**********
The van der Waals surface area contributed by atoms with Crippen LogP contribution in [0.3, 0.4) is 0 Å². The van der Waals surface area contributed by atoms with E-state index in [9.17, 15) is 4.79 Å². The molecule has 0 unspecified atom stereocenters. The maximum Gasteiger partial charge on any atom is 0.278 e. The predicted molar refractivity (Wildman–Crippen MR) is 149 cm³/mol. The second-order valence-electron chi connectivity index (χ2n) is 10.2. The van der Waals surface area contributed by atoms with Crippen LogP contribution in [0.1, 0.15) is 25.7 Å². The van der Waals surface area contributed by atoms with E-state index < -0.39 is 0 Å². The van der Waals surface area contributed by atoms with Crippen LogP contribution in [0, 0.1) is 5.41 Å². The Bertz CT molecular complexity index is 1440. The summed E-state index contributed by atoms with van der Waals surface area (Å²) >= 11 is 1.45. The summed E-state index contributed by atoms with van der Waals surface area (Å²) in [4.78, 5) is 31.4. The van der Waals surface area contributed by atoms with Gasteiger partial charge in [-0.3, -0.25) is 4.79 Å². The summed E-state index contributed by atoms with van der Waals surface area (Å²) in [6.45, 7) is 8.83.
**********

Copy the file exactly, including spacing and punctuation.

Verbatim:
The van der Waals surface area contributed by atoms with Crippen LogP contribution in [0.3, 0.4) is 0 Å². The van der Waals surface area contributed by atoms with E-state index in [9.17, 15) is 4.79 Å². The molecule has 0 unspecified atom stereocenters. The maximum Gasteiger partial charge on any atom is 0.278 e. The predicted molar refractivity (Wildman–Crippen MR) is 149 cm³/mol. The second-order valence-electron chi connectivity index (χ2n) is 10.2. The van der Waals surface area contributed by atoms with Crippen LogP contribution in [0.1, 0.15) is 25.7 Å². The van der Waals surface area contributed by atoms with E-state index < -0.39 is 0 Å². The van der Waals surface area contributed by atoms with Crippen LogP contribution in [0, 0.1) is 5.41 Å². The Bertz CT molecular complexity index is 1440. The summed E-state index contributed by atoms with van der Waals surface area (Å²) >= 11 is 1.45. The summed E-state index contributed by atoms with van der Waals surface area (Å²) in [4.78, 5) is 31.4. The van der Waals surface area contributed by atoms with Gasteiger partial charge in [-0.3, -0.25) is 4.79 Å². The summed E-state index contributed by atoms with van der Waals surface area (Å²) in [6.45, 7) is 8.83.